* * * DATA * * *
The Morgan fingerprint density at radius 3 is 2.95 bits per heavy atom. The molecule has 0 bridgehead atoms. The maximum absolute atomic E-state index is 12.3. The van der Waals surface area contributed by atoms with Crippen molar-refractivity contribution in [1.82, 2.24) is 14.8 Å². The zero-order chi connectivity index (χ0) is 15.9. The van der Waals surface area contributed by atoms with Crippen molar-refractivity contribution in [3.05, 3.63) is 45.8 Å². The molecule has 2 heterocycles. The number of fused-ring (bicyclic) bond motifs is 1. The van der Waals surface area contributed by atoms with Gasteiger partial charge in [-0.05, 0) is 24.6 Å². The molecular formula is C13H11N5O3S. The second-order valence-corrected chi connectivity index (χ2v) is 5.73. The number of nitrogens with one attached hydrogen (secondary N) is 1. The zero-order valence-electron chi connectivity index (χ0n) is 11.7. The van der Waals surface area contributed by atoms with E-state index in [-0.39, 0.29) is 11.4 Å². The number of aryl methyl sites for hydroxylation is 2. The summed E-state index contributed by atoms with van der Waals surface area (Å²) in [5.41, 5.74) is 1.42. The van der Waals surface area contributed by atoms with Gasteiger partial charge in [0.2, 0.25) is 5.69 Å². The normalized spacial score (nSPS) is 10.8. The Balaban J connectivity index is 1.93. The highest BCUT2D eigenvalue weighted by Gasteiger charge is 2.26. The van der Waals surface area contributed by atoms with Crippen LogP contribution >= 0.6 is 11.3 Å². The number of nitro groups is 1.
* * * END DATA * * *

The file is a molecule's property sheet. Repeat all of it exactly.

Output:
The Morgan fingerprint density at radius 3 is 2.95 bits per heavy atom. The molecule has 0 bridgehead atoms. The maximum absolute atomic E-state index is 12.3. The van der Waals surface area contributed by atoms with Crippen molar-refractivity contribution in [1.82, 2.24) is 14.8 Å². The zero-order chi connectivity index (χ0) is 15.9. The van der Waals surface area contributed by atoms with Crippen molar-refractivity contribution in [3.05, 3.63) is 45.8 Å². The molecule has 2 heterocycles. The number of fused-ring (bicyclic) bond motifs is 1. The van der Waals surface area contributed by atoms with Gasteiger partial charge in [-0.05, 0) is 24.6 Å². The molecular formula is C13H11N5O3S. The second-order valence-corrected chi connectivity index (χ2v) is 5.73. The number of nitrogens with one attached hydrogen (secondary N) is 1. The zero-order valence-electron chi connectivity index (χ0n) is 11.7. The van der Waals surface area contributed by atoms with E-state index in [-0.39, 0.29) is 11.4 Å². The number of aryl methyl sites for hydroxylation is 2. The summed E-state index contributed by atoms with van der Waals surface area (Å²) in [5.41, 5.74) is 1.42. The van der Waals surface area contributed by atoms with Gasteiger partial charge in [0.2, 0.25) is 5.69 Å². The normalized spacial score (nSPS) is 10.8. The Balaban J connectivity index is 1.93. The highest BCUT2D eigenvalue weighted by Gasteiger charge is 2.26. The van der Waals surface area contributed by atoms with Crippen LogP contribution >= 0.6 is 11.3 Å². The number of nitro groups is 1.